The group’s third album La Candela (1975) established Típica’73 as one of the driving forces in salsa music and is often referred to as a masterpiece. Beginning in the mid-‘70s, band members would step away to form their own orchestras or pursue solo careers and their spots would be quickly filled with more great talent. Rumba Caliente, was released in 1976, aided by young Cuban violinist ALFREDO DE LA FÉ and lead vocalist TITO ALLEN. The LP ushered in a “new sound” that showcased how the band could easily move between charanga and conjunto formats, creating the hits “Pare Cochero,” “Sonaremos el Tambor” and “Guaguanco de los Violentos.” When Tito Allen left a year later to go solo, veteran soloist CAMILO AZUQUITA filled his spot. The group’s fifth release, The Two Sides of Típica‘73, is widely considered to be their most musically experimental as it utilized styles such as salsa, charanga, bolero, songo and Latin jazz. In 1977 JOSE ALBERTO “EL CANARIO” joined the band as lead vocalist and Salsa Encendida (1978) was released in the same style. 1979 saw the release of the historic LP Típica’73 en Cuba – Intercambio Cultural that was recorded at EGREM studios in Havana, Cuba. The first album ever recorded in Cuba by an American Latin band, it also features legendary Cuban guest musicians and a strong influence of the (then) new Cuban songbook. After several more albums, Típica’73 disbanded in 1983.
JOHNNY “DANDY” RODRIGUEZ, Jr., the son of Latin percussionist Johnny “La Vaca” Rodriguez, was born in 1945 in New York City. At age 17 he joined Tito Puente’s Orchestra as bongocero and also played with Tito Rodriguez from 1965 to 1968 and Ray Barretto from 1970 to 1972. When his salsa “jam band” was formalized as Típica’73, he resigned his other positions to be the band’s leader until 1975 and remained with the group as bongocero until 1983. In the 70’s and 80’s he was also the conguero for the Fania All-Stars, bongocero for Tito Puente until Tito’s death in 2000, founded the Latin Giants Orchestra with other Puente band players in 2001 and is currently active with the Mambo Legends Orchestra.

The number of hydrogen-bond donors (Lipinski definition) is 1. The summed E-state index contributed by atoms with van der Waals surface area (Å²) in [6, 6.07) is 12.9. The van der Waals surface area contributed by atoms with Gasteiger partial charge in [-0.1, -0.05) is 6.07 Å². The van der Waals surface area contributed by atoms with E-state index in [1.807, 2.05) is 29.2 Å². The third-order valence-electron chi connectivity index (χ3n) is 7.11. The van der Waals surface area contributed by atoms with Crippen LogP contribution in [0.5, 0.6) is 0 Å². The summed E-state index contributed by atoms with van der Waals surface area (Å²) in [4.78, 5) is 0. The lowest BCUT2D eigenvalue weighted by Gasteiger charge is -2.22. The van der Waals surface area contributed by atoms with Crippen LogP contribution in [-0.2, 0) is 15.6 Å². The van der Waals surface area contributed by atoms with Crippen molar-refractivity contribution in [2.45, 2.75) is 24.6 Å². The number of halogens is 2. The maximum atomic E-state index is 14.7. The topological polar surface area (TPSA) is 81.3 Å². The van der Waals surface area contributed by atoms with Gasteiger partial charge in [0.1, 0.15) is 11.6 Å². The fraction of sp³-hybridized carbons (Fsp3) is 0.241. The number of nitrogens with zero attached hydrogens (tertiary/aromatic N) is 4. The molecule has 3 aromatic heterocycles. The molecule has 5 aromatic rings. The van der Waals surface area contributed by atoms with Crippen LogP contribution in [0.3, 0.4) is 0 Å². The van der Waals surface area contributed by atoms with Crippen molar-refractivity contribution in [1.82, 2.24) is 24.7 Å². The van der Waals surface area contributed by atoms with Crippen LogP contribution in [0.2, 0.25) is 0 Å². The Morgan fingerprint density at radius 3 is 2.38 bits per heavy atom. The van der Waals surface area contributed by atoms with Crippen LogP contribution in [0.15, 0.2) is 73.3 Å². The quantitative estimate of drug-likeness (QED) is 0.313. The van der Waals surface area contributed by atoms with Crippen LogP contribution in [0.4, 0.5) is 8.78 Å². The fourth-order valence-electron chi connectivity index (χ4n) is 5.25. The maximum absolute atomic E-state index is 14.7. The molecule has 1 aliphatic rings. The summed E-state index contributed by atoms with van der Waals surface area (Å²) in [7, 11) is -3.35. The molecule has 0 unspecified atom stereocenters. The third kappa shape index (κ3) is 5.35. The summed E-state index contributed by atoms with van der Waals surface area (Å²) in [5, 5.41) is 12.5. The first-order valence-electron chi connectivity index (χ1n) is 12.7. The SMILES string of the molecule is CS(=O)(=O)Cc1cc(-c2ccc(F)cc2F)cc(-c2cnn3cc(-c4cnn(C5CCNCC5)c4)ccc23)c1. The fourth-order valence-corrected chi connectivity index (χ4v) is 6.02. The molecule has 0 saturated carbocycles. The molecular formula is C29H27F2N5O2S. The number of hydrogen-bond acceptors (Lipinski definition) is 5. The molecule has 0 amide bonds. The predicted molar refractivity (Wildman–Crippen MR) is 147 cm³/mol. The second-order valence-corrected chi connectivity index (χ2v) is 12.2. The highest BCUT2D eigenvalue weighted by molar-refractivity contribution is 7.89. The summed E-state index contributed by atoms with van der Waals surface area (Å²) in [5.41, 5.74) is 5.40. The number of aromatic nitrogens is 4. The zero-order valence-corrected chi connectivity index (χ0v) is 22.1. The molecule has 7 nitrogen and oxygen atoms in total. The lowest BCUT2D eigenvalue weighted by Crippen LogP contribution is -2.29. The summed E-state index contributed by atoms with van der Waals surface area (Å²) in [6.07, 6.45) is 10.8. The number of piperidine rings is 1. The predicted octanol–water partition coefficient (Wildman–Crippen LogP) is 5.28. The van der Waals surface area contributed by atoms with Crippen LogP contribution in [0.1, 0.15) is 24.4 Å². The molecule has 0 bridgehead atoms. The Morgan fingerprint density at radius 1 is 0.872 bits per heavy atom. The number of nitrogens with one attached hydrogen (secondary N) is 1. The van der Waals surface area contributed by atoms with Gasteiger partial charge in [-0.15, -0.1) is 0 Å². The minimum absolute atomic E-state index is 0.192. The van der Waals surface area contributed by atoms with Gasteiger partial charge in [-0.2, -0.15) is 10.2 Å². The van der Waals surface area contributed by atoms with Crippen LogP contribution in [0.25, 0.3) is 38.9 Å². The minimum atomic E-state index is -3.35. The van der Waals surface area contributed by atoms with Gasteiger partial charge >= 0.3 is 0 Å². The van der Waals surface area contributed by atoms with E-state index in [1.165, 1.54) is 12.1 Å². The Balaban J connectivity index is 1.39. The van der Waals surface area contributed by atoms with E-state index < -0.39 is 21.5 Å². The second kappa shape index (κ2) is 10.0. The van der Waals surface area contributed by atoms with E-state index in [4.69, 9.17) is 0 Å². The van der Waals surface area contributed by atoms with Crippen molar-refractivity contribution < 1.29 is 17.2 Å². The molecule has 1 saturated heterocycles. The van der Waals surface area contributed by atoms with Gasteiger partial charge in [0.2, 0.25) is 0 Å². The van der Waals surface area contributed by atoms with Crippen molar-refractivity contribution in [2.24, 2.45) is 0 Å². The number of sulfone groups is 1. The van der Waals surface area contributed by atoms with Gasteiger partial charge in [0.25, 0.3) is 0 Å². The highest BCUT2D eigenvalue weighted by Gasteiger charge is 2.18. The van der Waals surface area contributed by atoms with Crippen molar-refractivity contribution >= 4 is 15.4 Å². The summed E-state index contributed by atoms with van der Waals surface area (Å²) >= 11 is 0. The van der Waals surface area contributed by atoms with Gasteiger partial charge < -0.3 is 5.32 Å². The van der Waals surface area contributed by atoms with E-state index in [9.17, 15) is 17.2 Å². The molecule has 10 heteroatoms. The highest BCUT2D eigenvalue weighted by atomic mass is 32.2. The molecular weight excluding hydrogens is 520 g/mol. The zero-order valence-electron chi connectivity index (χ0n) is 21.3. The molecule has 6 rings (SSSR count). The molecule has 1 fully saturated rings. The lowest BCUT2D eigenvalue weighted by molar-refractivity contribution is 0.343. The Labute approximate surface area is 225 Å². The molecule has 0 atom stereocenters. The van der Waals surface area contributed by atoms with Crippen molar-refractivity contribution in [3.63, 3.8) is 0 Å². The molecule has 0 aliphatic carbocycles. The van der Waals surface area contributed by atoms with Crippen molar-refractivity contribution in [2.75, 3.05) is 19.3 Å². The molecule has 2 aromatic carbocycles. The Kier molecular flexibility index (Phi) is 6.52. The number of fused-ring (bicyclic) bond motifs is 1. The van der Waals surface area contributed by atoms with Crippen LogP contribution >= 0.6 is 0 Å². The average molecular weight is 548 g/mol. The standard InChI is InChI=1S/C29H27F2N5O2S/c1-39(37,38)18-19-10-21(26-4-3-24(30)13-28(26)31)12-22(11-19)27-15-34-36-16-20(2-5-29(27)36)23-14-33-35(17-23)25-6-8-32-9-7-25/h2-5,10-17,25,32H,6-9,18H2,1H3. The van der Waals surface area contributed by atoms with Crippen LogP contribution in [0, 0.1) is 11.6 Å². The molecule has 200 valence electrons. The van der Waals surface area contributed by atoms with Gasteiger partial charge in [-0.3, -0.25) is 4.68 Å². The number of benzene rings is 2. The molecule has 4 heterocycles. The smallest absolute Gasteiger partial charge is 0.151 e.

SONNY BRAVO is a Latin and Afro-Cuban jazz pianist and arranger that was born of Cuban descent in 1936 in Harlem in New York City and was raised in Miami, Florida. He was musically influenced at a young age by his father Santiago “Elio” Osácar, who was the bassist for the Conjunto Caney. A founding and long time member of Típica’73, he has also recorded and performed with Tito Puente, José Fajardo, Many Campo and Bobby Paunetto. In 1975, he took over as Típica’73’s band leader until they disbanded in 1983.
ALFREDO DE LA FÉ is a classically trained violinist that was born in Havana, Cuba in 1954. A child protégé, he was classically trained at Havana’s Amadeo Roldán Conservatory, the Warsaw Conservatory (Poland) and in New York, at Julliard. At the young age of 12 he became a professional musician, switching from classical to salsa when he joined José Fajardo’s Orchestra. In 1972 he joined Eddie Palmieri’s Orchestra for a few years before leaving to play with Carlos Santana. In 1976, he contributed to Típica’73’s album Rumba Caliente, and formally joined the band in 1977; playing onIntercambio Cultural (1979) and Charangueando con La Tipica 73 (1980). De La Fé launched a successful solo career in 1979 and continues to record with salsa greats such as Tito Puento, the Fania All-Stars and Jose Alberto.
TITO ALLEN, known as “El Eleganta de la Salsa’ (The Elegant One of Salsa) because of his smooth voice and singing style, is from Puerto Rico and moved to New York in 1972 to work in a quartet with Eddie Martínez. He joined Ray Barretto’s band in 1973 as the lead singer on the album Indestructible. In 1976 he joined Típica’73 as lead vocalist onRumba Caliente but left a year later to pursue a successful solo career with time out to record with the Puerto Rico All Stars and Tito Puente among others.
CAMILO AZUQUITA, the Panamanian sonero, was born in 1945. A veteran vocalist with bands like Corjito, Kako and Louis Ramirez, Azuquita sang with Típica’73 from 1976 to 1978, recording the hit songs “La Bojita de Abuelito,” “Tumba Tumbador” and “Xiomara” on the album Tipicamente and the duo track “Somos Dos (Con La Mayor Elegancia)” onSalsa Encendida with Jose Alberto. In 1979 he moved to Paris where he continued to record and perform with great success and is credited with being a driving force behind the Parisian salsa movement.
Lehman Center for the Performing Arts, Inc. is supported, in part, with public funds from the New York City Department of Cultural Affairs in partnership with the New York City Council. The 2014-2015 season is made possible by the New York State Council on the Arts with the support of Governor Andrew Cuomo and the New York State Legislature, and through corporations, foundations and private donations.